Residing in the mysterious, mist-capped forests of Central Africa, the iconic mountain gorilla shares 97 percent of its DNA composition with human beings. The species’ plight for survival first captured global attention through the tireless work of Dian Fossey and remains at the top of conservation agendas.
Every wildlife enthusiast dreams of the day he or she will come face-to-face with the world’s last surviving mountain gorillas. For me, that day was June 3, 2012.
In an age where travelers can shop High Street or unwind in opulence at Le Meurice on a whim, the pilgrimage to Rwanda to observe gorillas in the equatorial jungle is an experience unlike any other. My contemporaries and I on the safari longed to immerse ourselves in the lost world of our critically endangered relatives and experience their all-encompassing majesty firsthand.
Thankfully, Rwanda’s current climate does not reflect its tragic history. The country in the twenty-first century is safe and inviting, with a bustling yet remarkably pristine capital city, Kigali, and excellent infrastructure. Nature tourism is the country’s primary source of income, and it fosters an ongoing national commitment to conservation.
This dedication is palpable in the northwest reaches across the picturesque peaks and valleys of Volcanoes National Park, home to Rwanda’s 380-plus mountain gorillas, just about half of the planet’s surviving population. The park encompasses a substantial portion of the Virunga Mountains, a precious swathe of lush primate habitat extending to neighboring Uganda and the Democratic Republic of Congo. While the challenges of conservation are heightened by international boundaries, Rwanda’s park service professionals and stalwart nongovernmental organizations have habituated 18 troops of mountain gorillas within its borders. And because of a well-established permit system, nine of these families are accessible to visitors on prearranged gorilla treks.
Luxury safari outfitter Cox & Kings USA facilitates the journey to the African heartland, anchored by up-close and personal time with the gentle giants on a four-day, three-night “Gorillas in the Mist” tour. A Cox & Kings representative escorts you throughout your trip, which begins with your arrival at the Kigali airport. Once in a private safari vehicle, you’ll immediately understand Rwanda’s “1,000 hill” epithet, as you climb and descend the verdant countryside.
By your first afternoon, the jet lag quickly dissipates while relaxing in a designer bathtub, gin and tonic in hand, at the posh Sabyinyo Silverback Lodge. Rwanda’s newest diamond in the brush reflects a growing global demand for high-end ecotourism with a sumptuous product: Eight spacious stone cottages, steeped in rustic luxury and capped with Rwandese terra-cotta tile roofs, sit in the shadows of the dramatic Virunga mountains. The common spaces flaunt a bucolic charm, offering an idyllic ambience for safari-goers eager to share their experiences over gourmet delicacies and sophisticated libations.
For the next two mornings, expect a 5:30 a.m. wake-up “knock” for an on-time arrival at park headquarters to begin this unforgettable adventure. Your peregrination varies in length from two to eight hours, depending on the gorillas’ movement and location. Once at HQ, you’ll find out which of the nine troops you’ll be visiting and soon learn of the personalities and idiosyncrasies within that group.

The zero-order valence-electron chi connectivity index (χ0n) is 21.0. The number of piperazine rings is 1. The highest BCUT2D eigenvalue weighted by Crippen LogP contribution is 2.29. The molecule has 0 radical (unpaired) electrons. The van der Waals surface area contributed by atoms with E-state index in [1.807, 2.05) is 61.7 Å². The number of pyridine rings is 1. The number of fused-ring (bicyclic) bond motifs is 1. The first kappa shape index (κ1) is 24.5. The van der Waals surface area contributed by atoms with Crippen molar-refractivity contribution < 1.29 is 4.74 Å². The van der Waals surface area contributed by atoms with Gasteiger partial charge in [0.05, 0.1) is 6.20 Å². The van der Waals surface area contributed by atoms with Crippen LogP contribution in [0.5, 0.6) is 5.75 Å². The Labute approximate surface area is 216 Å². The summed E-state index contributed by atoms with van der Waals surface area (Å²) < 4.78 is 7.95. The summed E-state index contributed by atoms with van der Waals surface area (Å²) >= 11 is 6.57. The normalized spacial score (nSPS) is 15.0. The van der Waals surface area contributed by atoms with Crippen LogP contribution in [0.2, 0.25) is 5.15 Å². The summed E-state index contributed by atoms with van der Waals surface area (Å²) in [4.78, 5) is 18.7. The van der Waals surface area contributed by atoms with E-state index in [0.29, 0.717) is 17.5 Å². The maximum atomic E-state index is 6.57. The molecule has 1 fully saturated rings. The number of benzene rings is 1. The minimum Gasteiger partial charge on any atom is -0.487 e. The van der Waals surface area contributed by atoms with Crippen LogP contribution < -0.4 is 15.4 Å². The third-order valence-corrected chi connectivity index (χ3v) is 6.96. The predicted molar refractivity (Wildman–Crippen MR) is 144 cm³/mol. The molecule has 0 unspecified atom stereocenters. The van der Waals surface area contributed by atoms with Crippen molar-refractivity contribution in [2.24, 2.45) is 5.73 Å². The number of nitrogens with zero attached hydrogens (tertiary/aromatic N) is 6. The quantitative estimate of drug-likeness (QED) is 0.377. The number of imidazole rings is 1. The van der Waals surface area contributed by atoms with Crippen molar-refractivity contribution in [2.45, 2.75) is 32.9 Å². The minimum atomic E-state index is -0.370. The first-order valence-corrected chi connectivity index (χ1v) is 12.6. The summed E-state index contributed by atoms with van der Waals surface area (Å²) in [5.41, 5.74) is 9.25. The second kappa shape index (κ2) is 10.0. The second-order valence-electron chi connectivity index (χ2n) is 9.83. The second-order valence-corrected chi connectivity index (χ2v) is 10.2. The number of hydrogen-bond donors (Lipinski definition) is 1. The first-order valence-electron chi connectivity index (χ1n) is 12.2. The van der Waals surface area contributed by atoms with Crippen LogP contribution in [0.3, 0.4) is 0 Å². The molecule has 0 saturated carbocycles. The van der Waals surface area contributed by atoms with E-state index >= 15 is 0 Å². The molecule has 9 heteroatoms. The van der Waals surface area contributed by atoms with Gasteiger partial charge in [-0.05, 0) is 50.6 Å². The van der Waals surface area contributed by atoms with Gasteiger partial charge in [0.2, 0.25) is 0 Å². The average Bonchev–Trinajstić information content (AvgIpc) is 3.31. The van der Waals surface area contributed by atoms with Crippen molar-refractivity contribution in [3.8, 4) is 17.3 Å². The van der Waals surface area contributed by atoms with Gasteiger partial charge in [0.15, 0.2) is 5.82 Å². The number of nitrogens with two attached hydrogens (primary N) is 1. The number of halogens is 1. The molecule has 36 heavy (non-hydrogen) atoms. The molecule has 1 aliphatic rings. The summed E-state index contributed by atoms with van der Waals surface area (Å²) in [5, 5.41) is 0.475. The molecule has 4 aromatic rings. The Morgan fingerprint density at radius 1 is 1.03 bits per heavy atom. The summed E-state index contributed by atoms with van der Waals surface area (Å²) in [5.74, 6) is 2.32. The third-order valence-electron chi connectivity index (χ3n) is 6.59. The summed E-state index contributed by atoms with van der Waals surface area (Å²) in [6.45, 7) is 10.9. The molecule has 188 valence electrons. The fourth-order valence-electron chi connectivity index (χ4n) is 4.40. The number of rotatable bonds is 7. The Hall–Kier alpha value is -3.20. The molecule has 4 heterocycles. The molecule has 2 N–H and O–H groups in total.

On my first trek, I was assigned to the 17-member Hirwe family, which includes a young silverback and his charismatic (and delightfully rambunctious) newborn twins. After several hours of hiking through a combination of rain forest and bamboo forest, our park guides led us to the silverback, two females and the twins sunbathing near a dry riverbed, with the rest of the extended family close behind.
At close range, it was hard to hold back the flurry of emotions. Their humanlike qualities are uncanny, their personal interactions spellbinding. For me, this marked one of my life’s greatest and most poignant moments.
The following day brought us in close contact with the Sabyinyo troop, twice the size of Hirwe and led by the largest living silverback male on record (nearly 500 pounds). Under the dense canopy, the family dynamics, the new personalities and the curious tree-climbing juveniles offered an experience completely different from the previous day.
And unlike my first trek, I was able to live in the moment, not just through the camera lens.
Amazingly enough, the intrigue doesn’t end with the gorilla encounter. Rwanda, about the size of Maryland, offers more for travelers to explore, and Cox & Kings typically allots extra days to accommodate.
Within Volcanoes National Park, daily treks are conducted in search of the rare golden monkey. Farther afield but within driving distance, at Nyungwe Forest National Park in the country’s southwestern reaches, chimpanzee excursions headline the daily agenda.
Near the Virungas along Lake Kivu is the resort town of Gisenyi. Low-rise colonial-style gems, such as the international standard Lake Kivu Serena Hotel, line the sandy beaches of this vast, crystalline freshwater lake, while plenty of local-style restaurants and shops abound.
Heading back to the country’s central region, the capital’s amenity-rich Kigali Serena Hotel provides a comfortable base for exploring the city’s pedestrian streets, friendly storefronts, dynamic markets and public parks.
Wherever your interests lie, Cox & Kings is able to build additional days into the itinerary for riding your “gorilla high” a bit longer and experiencing more of this nation on the rise. coxandkingsusa.com; gov.rw; igcp.org.